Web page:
Nexus's Series Objects provide the following methods:
  • reset() to set the object back to its original values when created
  • next() to increment and return the next number in the series
  • inc() as an alias for next()
  • value() to return the current value without incrementing internal state
  • val() as an alias for value()
  • set() to explicitly alter the internal value (but not increment amount)
I use s1 a lot in my daily vimming. It could be useful to you too.

Saturday, April 14, 2012

WAZ - Vim Editor Fundamentals

This is not my work. I stole it. Well, borrowed, really.
Walter Alan Zintz wrote the original for the venerable vi editor circa '96. I first read it in '99. It was awesome then; it still is now. Today, I'm dusting it off and rubbing a bit of vim polish in to highlight this timeless tutorial.  Enjoy.

(Apologies, Walter, if you find this distasteful... I tried to contact you at but I got a delivery failure notice :-/ )

I aim to change only the editor commands to vimify the original vi. I may have to change some of the description in the accompanying prose to accommodate. I hope that's okay with everyone.

Throughout  this tutorial, Walter refers to visual mode and line mode, which may have confusing meanings to existing Vimmers. By visual mode, Walter is not referring to Vim's visual selection mode, but rather to Vim's full-window (aka normal) mode where you can see a screenful of your file all at once. This is in contrast to vi's notion of line mode wherein you see and operate on a line (or range of lines) through explicit line addresses ONLY. Vim still possesses this ancient mode but refers to it as Ex mode. To see it, type Q in normal mode, or the marginally friendlier gQ.  After both minutes of intrigue, excitement and wonder pass, type vi[sual] to return to normal Vim mode (which, remember, Walter refers to as visual mode, and now you know why.)

And now, over to Walter:

Why Vim?

Pity poor Hal, a corporate maintenance programmer. A large module of badly-broken, poorly-patched legacy code -- the spaghetti variety -- finally broke down completely yesterday, leaving one corporate division running at half speed. By dint of some inspired fixes during an all-nighter, Hal has the module up and running again this morning... but just as he's ready to go out for food that isn't from a vending machine, in walks the corporation's VP of IS, with a big surprise.

"Nice work on that crash fix, Hal; but right now I need some formatted technical data about it, in a hurry. The Board of Directors' Information Systems Committee has called a rush meeting this morning to convince themselves they're on top of the problem. I'll be in the hotseat, and I need technical data I can put up on the video projector to keep them occupied.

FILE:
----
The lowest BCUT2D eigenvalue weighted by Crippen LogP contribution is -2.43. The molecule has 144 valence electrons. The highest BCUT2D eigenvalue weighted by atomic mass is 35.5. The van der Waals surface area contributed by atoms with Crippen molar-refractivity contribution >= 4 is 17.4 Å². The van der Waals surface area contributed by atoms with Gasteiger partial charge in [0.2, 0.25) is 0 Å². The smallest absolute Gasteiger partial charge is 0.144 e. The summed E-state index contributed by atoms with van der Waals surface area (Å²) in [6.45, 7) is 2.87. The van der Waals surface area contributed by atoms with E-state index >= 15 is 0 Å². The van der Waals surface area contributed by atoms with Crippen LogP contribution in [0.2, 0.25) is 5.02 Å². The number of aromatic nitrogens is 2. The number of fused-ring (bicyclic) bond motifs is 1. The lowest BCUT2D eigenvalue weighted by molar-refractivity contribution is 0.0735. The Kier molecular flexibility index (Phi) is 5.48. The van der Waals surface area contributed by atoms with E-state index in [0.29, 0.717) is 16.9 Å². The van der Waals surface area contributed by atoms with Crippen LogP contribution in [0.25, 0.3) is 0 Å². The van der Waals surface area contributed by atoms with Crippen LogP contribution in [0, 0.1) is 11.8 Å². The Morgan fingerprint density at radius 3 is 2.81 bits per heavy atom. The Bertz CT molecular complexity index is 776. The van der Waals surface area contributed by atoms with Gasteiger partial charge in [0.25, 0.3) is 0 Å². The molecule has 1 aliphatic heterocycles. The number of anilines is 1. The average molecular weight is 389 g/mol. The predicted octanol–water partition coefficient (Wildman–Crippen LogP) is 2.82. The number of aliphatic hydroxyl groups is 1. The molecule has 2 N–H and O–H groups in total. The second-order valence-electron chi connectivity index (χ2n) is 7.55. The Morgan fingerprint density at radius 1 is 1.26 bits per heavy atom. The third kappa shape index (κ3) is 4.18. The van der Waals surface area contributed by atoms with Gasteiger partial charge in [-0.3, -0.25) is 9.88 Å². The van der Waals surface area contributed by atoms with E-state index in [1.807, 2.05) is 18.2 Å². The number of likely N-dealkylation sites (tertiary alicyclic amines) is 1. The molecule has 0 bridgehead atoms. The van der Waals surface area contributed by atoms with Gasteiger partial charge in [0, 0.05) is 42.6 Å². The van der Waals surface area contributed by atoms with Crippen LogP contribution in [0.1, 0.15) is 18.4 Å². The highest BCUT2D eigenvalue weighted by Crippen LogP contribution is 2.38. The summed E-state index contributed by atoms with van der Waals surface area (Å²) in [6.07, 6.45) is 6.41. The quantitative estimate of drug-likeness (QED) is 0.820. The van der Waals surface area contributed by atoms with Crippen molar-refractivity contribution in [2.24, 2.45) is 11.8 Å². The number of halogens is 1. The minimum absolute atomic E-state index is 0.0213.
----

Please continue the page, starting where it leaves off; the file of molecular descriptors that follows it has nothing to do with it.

"They'll want me to discuss the logfile of errors that led up to the crash...  yes, I know that's in /oltp/err/m7, but appending puts the latest report lines at the bottom of the file. Those suits aren't interested in what they think is ancient history, and they wouldn't be caught reading anything but a commuter train timetable from the bottom up, so you'll have to make a copy with the order of the lines reversed: what was the last line becomes the first line, what was the second to the last line is now line number two, and so on.

"And let's take a look at that logfile.

  374a12  44872  130295/074457  nonabort
  5982d34  971  130295/221938  nonabort
  853f7  2184  140295/102309  abort

Hmmm. Explaining the second column to them would be advertising the fact that we knew this failure was just waiting for a chance to happen. So while you're at it, go through and erase all but the first and last digits of each number in column two.

"Oh, and when they get tired of that they'll want to scrutinize the Lint report. Last month I told them that our Lint substitute was the greatest thing since Marilyn Monroe, so now they'll want me to tell them why the messages it still generates on this module aren't real hazards. Just run Lint over the revamped module; then combine the Lint output with a copy of the source file by taking each message line like:

  Line 257: obsolete operator +=

and putting the significant part at the end of the source line it refers to.  And put a separator, like XXX, between the source line and the message so I can page through quickly. Nothing like a hefty dose of source code they can't begin to fathom to make the meeting break up early.

"And get right on this. The meeting starts in 35 minutes."

Our VP walks away inwardly smiling, thinking he's getting out of detailed explanations and putting all the blame on an underling, just by demanding more editing than anyone could do in the time available. "I'll tell the Information Systems Committee that I made it perfectly clear to the programmer that we needed this at 9:30, but when I asked him for it a minute ago he said it wasn't finished and he wasn't sure when it would be. Then I'll remark that those programmers just can't understand that keeping management informed is every bit as important as writing code!"